Ancient Clues

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Narrator, Joanne Garrett:
The land lives on, ever on. Peoples appear on it briefly, then they are gone. They leave clues leaving us full of guesses.

Phil Gardner:
After two years of excavation and analysis we know that Native Americans in the Dells were practicing a very sophisticated kind of agriculture nearly 1,000 years ago.

Phil Gardner is a geographer and archaeologist working on his doctorate at the University of Wisconsin in Madison.  His topic: the ancient farmers in the Dells.

The first thing these rich fields do is they provide a better soil. Another reason would be to provide drainage and it also will hold water still near the bottom that the tap root can get at. If you come out in the late spring or the early fall and there’s a frost, the cold air will actually sink and form little clouds in the trenches. The plants are up top here on the top of the mounds. And so that can actually extend the growing season.

Usually researchers must travel to Peru [or] southern Mexico to study these types of garden mounds.

William Denevan:
It’s quite exciting to find such prehistoric fields very close to Madison where I’ve been teaching for over 25 years.

Gardner’s faculty advisor, William Denevan, is a noted authority on prehistoric agriculture.

So we find here probably the best preserved prehistoric raised fields in the Midwest and possibly the largest concentration of them in the Midwest and possibly in all of North America.

The pre-Columbian ancestors of the modern-day Winnebago were most likely cultures that we know of as Oneota and Late Woodlands peoples. Given the presence of Winnebago peoples in the Dells and their agricultural practices, we feel that the garden beds are part of Winnebago history.

To us, garden mound builders are what they left behind, which they didn’t know they were leaving behind. They passed on other elements of their culture down through their descendants, the modern-day Winnebago people.

Lance Tallmadge, Ho-Chunk:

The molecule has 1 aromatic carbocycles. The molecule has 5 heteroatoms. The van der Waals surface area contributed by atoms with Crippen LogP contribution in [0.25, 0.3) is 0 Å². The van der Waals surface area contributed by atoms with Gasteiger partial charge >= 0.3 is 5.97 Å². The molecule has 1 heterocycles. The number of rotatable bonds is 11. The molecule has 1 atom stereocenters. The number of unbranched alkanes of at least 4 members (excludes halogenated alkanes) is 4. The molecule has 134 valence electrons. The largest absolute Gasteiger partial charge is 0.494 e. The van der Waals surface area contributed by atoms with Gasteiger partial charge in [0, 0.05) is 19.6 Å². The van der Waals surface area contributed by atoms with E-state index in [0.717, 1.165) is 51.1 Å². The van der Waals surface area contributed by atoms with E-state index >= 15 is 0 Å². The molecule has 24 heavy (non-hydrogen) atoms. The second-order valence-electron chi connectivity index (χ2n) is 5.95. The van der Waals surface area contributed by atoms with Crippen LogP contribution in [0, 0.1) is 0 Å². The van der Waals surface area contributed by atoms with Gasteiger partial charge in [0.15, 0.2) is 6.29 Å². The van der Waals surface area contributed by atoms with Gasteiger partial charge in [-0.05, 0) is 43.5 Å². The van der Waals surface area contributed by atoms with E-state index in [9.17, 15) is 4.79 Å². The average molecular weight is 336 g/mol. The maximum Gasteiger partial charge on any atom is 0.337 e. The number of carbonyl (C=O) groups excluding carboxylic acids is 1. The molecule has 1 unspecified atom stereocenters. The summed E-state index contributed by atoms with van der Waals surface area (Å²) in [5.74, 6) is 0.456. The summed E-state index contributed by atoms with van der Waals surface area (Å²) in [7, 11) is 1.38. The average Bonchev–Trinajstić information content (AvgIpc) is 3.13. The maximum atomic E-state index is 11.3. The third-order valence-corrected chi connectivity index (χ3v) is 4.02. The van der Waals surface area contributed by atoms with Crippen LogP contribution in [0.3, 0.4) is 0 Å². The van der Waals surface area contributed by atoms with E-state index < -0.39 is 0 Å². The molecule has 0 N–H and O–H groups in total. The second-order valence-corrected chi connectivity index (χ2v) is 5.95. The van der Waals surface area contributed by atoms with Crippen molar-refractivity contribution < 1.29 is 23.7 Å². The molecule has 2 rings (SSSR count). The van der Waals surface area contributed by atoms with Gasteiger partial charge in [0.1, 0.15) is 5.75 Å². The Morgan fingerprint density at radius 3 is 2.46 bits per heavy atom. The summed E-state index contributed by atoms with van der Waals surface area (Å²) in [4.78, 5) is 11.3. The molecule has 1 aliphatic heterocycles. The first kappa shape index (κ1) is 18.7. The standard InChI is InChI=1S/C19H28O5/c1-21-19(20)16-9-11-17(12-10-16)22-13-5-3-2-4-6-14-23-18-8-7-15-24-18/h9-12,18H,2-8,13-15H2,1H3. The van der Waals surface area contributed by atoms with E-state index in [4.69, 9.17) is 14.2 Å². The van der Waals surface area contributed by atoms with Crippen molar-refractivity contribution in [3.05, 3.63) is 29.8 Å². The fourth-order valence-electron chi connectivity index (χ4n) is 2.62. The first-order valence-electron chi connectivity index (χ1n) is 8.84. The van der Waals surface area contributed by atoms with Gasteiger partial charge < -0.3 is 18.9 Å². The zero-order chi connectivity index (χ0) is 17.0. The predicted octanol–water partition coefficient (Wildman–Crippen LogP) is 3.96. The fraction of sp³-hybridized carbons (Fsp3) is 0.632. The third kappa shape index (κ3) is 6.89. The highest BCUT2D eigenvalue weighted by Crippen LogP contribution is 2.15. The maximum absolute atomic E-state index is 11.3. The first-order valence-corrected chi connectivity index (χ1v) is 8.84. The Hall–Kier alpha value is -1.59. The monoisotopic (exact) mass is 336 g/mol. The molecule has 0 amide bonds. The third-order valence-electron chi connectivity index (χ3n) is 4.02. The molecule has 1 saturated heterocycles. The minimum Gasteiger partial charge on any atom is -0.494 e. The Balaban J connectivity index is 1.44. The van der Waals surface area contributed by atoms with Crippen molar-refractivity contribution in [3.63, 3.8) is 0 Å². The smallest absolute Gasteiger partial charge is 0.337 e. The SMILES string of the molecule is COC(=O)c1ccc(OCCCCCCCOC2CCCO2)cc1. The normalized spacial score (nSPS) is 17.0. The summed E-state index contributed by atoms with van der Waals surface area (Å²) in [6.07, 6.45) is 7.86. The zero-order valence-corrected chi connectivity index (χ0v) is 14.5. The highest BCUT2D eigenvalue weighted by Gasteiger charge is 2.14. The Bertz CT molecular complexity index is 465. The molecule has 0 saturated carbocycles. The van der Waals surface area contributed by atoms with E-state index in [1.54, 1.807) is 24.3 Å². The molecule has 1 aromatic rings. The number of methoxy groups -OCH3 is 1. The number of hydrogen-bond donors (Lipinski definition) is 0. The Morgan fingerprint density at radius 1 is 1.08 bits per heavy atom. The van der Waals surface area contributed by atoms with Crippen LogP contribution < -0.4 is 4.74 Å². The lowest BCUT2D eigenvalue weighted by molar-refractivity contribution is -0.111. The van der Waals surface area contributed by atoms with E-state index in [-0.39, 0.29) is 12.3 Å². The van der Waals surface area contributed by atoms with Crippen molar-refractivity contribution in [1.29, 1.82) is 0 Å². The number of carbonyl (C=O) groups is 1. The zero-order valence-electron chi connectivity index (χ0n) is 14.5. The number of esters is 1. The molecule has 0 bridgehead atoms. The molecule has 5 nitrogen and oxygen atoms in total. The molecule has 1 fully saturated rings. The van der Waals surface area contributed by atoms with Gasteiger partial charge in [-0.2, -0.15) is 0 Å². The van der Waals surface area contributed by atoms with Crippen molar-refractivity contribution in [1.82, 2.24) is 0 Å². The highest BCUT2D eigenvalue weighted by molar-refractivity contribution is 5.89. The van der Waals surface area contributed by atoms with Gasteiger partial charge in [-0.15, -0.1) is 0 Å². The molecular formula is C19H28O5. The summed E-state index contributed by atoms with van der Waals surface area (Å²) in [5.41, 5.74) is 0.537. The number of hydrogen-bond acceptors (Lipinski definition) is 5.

Having been born and raised right in the Dells area and something of this magnitude being right in my backyard kind of amazes and surprises me.

Lance Tallmadge is from a family that is very active in preserving Winnebago traditions.

Occasionally I see you have come across a few items like the arrowheads and such. What will you do with those types of items? From my perspective as a Native person, I’m kind of curious.

In recent years, Native Americans have begun to demand a return of the artifacts obtained by archaeologists. What some regard as the search for clues about earlier peoples others regard as grave robbing.

We try to find out, for example, where the stuff is coming from and how old it is and what they could be using it for. And then eventually what happens is we either return them to the property owners or they go to a museum.

Gardner places high value on maintaining good relations with Winnebago people.  There are even Native Americans on his dig crew.

I’m part Cherokee Indian. I feel it’s very important that we get as much information out of these sites that we possibly can in a scientific manner. And I think archaeology is the best way to go about that.

Gardner says that the 30 acres of mounds that are left are but a remnant of a much larger agricultural site. No doubt this forest saved these mounds from the plow. Gardner’s tests show the soil here is quite poor. So what were these serious gardeners doing in the Dells area?

They were extensive wetlands, prairies and forest that yield many resources these people needed for survival. But we must not lose sight of the spirituality of the area, the rock formations and the river. We cannot forget that Native peoples lived in the Dells for nearly 10,000 years.

So their important places have become our important places.  But we have a different way of emphasizing this importance.

From Ho Chunk Stories
Video courtesy of Ootek Productions, 1997

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